A secular Muslim’s guide to drinking alcohol during Ramadan

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While alcohol is considered prohibited by the majority of Muslims, a significant minority of Muslims do consume it. Interestingly, a number of Muslim-majority countries top the global rankings for alcohol consumption, meaning these Muslims often outdrink their Western counterparts. During Ramadan, many will willingly abstain from alcohol and writing in the Washington Post, Khaled Diab discusses his experience of alcohol and Ramadan[1].

Diab writes that he gave up Ramadan, and the faith of Islam as a whole, at the beginning of the millennium, and now he does consume alcohol during the fast. He says that most of those he’s met who do drink do view drinking as a minor sin and for this reason, they abstain from alcohol during Ramadan, even if they consider themselves to be more secular and don’t abstain from eating during the day[2].

He writes, “Weirdest of all, perhaps, is the tiny minority of Muslims who fast and then drink at night after they have broken their fast”. According to Diab, this is not as discordant as it might initially be thought to be. Debate about exactly what the Qur’ān’s passages on drinking prohibition is has been going on since the inception of Islam, and while most see that alcohol as the intoxicant, for a minority, it is the intoxication, the process of getting drunk, that is forbidden[3].

More common than the above group are Muslim drinkers who will continue to both eat and drink during Ramadan. Those in this group are not necessarily atheists or agnostics, rather they might be lapsed or vague believers who are non-practicing[4].

Diab writes, “For Ramadan drinkers, as I know from experience, finding booze can get complicated. Sure, in the United States, Europe or the Muslim countries that allow alcohol sales during Ramadan, the only obstacle is your own conscience. But in countries that normally have booze in abundance, including my native Egypt or Tunisia, where I live now, getting a drink during the fast requires foresight, planning and resourcefulness” as stores in these countries might be banned from selling alcohol[5].

Instead of abstaining, some “simply build up strategic stockpiles before Ramadan begins. This usually results in a huge pre-Ramadan surge in business for alcohol suppliers, visible in the rapidly emptying alcohol aisles at my local supermarket in Tunis”[6].

He continues, “When it comes to drinking [during] Ramadan, though, I’m lucky to be a Belgian citizen, not a Tunisian: Foreigners here are allowed to order alcoholic beverages at the few licensed restaurants and bars that stay open during the holy month, but Tunisians generally can’t. Merely looking Arab or possessing a Muslim-sounding name may lead a server to object”. Similar rules exist in Egypt, which could be considered unfair on those who live here but are of other faiths[7].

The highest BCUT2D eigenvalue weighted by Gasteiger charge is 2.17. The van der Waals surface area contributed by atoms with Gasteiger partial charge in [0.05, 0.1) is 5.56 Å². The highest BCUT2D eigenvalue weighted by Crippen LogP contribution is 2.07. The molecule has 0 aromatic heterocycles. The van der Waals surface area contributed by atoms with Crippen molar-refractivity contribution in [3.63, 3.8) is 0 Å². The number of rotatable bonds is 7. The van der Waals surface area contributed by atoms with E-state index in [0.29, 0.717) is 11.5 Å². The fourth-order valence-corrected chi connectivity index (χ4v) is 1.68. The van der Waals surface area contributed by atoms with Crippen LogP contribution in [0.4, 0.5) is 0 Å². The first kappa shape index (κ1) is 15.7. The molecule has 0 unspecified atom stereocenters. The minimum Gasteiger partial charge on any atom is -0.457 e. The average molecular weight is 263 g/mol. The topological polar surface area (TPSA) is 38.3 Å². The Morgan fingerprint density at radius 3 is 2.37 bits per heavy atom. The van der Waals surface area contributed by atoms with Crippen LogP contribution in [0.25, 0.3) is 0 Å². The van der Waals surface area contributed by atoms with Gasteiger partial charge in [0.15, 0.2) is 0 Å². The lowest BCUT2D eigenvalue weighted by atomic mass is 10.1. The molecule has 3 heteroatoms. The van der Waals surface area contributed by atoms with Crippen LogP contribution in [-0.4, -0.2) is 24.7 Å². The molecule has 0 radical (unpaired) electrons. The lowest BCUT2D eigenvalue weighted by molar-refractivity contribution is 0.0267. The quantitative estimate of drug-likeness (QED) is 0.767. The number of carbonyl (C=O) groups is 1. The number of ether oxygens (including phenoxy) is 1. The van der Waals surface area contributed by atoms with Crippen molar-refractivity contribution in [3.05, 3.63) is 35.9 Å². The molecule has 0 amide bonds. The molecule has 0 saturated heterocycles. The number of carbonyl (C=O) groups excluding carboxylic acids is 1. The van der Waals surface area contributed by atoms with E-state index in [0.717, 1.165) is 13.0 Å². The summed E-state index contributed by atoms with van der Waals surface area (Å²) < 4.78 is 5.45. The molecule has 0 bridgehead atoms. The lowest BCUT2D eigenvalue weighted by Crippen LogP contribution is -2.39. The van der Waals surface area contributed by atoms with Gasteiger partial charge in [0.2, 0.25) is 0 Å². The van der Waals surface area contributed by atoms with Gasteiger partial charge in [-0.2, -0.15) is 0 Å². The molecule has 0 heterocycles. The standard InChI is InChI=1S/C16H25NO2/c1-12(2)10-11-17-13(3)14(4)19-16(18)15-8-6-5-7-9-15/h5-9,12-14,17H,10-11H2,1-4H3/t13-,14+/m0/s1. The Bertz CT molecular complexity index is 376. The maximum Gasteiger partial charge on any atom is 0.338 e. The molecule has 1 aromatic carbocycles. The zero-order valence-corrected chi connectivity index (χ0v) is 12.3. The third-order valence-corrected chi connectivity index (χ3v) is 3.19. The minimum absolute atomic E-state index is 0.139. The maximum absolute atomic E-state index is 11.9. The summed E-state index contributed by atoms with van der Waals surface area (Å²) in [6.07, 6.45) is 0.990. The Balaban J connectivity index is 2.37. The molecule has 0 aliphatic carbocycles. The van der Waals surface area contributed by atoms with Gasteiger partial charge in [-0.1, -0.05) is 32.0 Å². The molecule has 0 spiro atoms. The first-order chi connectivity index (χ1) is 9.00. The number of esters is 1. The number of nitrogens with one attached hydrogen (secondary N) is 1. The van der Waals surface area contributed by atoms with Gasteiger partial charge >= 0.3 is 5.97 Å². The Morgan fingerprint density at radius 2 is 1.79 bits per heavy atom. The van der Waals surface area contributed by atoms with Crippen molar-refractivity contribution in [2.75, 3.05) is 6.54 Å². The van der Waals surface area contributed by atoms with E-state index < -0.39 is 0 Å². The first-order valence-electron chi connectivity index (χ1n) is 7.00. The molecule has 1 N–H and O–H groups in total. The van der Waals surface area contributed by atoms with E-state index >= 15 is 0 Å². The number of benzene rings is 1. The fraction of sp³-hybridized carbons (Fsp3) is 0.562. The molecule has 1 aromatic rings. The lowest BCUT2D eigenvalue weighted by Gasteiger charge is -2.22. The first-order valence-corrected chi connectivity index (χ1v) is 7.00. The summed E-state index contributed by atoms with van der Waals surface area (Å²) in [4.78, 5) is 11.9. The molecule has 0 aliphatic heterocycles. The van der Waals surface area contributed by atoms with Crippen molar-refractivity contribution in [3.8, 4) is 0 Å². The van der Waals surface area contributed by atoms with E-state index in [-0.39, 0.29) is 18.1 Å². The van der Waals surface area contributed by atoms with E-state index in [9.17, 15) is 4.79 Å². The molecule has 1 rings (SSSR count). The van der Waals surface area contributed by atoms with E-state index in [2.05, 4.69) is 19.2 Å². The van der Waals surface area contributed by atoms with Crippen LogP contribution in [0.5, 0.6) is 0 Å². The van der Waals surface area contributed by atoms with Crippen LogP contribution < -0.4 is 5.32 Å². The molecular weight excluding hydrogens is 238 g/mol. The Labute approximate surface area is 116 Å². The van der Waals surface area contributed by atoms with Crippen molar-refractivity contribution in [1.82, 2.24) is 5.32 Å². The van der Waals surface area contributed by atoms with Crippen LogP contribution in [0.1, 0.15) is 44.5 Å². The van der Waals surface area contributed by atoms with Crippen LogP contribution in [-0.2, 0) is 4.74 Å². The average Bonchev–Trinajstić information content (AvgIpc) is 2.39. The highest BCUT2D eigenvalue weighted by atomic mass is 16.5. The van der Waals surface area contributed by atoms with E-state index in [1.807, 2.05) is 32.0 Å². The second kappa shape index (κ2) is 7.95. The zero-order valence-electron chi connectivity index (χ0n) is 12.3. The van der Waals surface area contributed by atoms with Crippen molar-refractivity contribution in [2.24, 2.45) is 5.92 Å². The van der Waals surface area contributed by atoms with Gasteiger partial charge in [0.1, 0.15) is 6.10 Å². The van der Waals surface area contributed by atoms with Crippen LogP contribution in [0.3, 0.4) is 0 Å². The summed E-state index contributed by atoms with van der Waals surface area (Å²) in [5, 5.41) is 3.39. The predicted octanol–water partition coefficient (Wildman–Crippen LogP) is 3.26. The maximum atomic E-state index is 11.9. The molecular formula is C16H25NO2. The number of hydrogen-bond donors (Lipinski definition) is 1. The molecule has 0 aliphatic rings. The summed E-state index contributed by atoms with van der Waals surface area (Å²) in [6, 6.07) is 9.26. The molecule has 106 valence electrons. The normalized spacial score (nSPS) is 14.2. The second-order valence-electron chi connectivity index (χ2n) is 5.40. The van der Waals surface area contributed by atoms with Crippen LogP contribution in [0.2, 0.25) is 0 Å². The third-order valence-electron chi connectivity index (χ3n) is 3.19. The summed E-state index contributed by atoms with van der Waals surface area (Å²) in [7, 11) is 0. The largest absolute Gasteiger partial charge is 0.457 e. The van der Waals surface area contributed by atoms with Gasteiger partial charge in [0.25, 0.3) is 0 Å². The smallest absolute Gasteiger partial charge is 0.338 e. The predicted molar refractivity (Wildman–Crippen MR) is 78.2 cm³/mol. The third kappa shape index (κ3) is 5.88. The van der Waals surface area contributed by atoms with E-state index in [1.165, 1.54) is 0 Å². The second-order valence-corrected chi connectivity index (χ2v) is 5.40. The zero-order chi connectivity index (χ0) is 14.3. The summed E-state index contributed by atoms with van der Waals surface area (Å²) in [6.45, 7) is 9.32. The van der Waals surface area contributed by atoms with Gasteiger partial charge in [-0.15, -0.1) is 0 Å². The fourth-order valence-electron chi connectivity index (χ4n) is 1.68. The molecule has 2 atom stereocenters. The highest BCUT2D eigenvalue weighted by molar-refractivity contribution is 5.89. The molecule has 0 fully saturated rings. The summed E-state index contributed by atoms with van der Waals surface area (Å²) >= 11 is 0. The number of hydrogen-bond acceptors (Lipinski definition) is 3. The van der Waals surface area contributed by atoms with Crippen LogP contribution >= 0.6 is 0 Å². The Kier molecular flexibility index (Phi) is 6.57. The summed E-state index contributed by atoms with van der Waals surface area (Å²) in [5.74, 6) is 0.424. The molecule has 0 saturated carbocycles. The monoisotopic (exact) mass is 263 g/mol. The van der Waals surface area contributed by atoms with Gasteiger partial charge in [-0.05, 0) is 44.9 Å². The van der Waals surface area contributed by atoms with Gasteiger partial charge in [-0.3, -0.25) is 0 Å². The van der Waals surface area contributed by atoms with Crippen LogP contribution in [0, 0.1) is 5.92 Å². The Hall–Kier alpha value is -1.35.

Banning alcohol, even if only for part of the year, is not unique to Muslim societies. Despite fears that “sharia law” is threatening the American way of life, the United States had a total prohibition on alcohol from 1920 to 1933. It is even still banned in an estimated ten percent of the land mass of the U.S., as prohibition still exists in some counties[8].

Diab concludes, “If it were up to me, I’d do away with all such restrictions. The state shouldn’t get to dictate to citizens how to be good Muslims. This is an individual decision for each believer and nonbeliever to make. And the temporary bans don’t distinguish between Muslims and non-Muslims, enlisting in a Muslim ritual people of other faiths … Still, I’m relieved that I live in Tunisia and not some place where alcohol is banned year-round, such as Saudi Arabia or Iran. In a couple of weeks, Tunisia will revert to its normal, laid-back self, just in time for summer. And drinkers will be able, once again, to toast each other in the open”[9].

In 2016, Dubai relaxed its restrictions on day-time alcohol sales during Ramadan, reflecting the revenue that both tourists and alcohol tax bring in for the emirate. Hotels and their associated bars are now governed by the same rules regarding alcohol which they must follow for the rest of the year, rather than having to limit the hours during which they serve it. Dubai’s Department of Tourism and Commerce Marketing said that “ensuring a superlative visitor experience consistently is at the center of our destination proposition and remains in line with Dubai’s significance as a world-class tourism destination”, while also appealing to tourists to respect Ramadan rules[10].

Despite this relaxation of the rules, its laws regarding alcohol are still very strict. Anyone transporting or consuming it must carry a government-issue liquor licence which is obtainable only after gaining their employer’s permission. Anyone found driving with a trace of alcohol in their system is subject to immediate arrest and charges, being drunk in public is a criminal offense[11].

[1] Diab, 2018.

[2] Diab, 2018.

[3] Diab, 2018.

[4] Diab, 2018.

[5] Diab, 2018.

[6] Diab, 2018.

[7] Diab, 2018.

[8] Diab, 2018.

[9] Diab, 2018.

[10] Gambrell, 2016.

[11] Gambrell, 2016.

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Sources

Diab, K. (2018) ‘A secular Muslim’s guide to drinking alcohol during Ramadan’. [online] 31 May. https://www.washingtonpost.com/gdpr-consent/?destination=%2foutlook%2fa-secular-muslims-guide-to-drinking-alcohol-during-ramadan%2f2018%2f05%2f31%2f5b2fdf80-6449-11e8-a69c- b944de66d9e7_story.html%3futm_term%3d.8c4594db1b2c&utm_term=.435cc76e576f. [Accessed 7 June 2018].

Gambrell, J. (2016) ‘Dubai relaxed strict Ramadan alcohol laws to allow daytime sales’. [online] 23 June. https://www.independent.co.uk/news/world/middle-east/ramadan-2016-dubai-alcohol-laws-fasting-alcoholic-drinks-daytime-ban-a7097061.html. [Accessed 7 June 2018].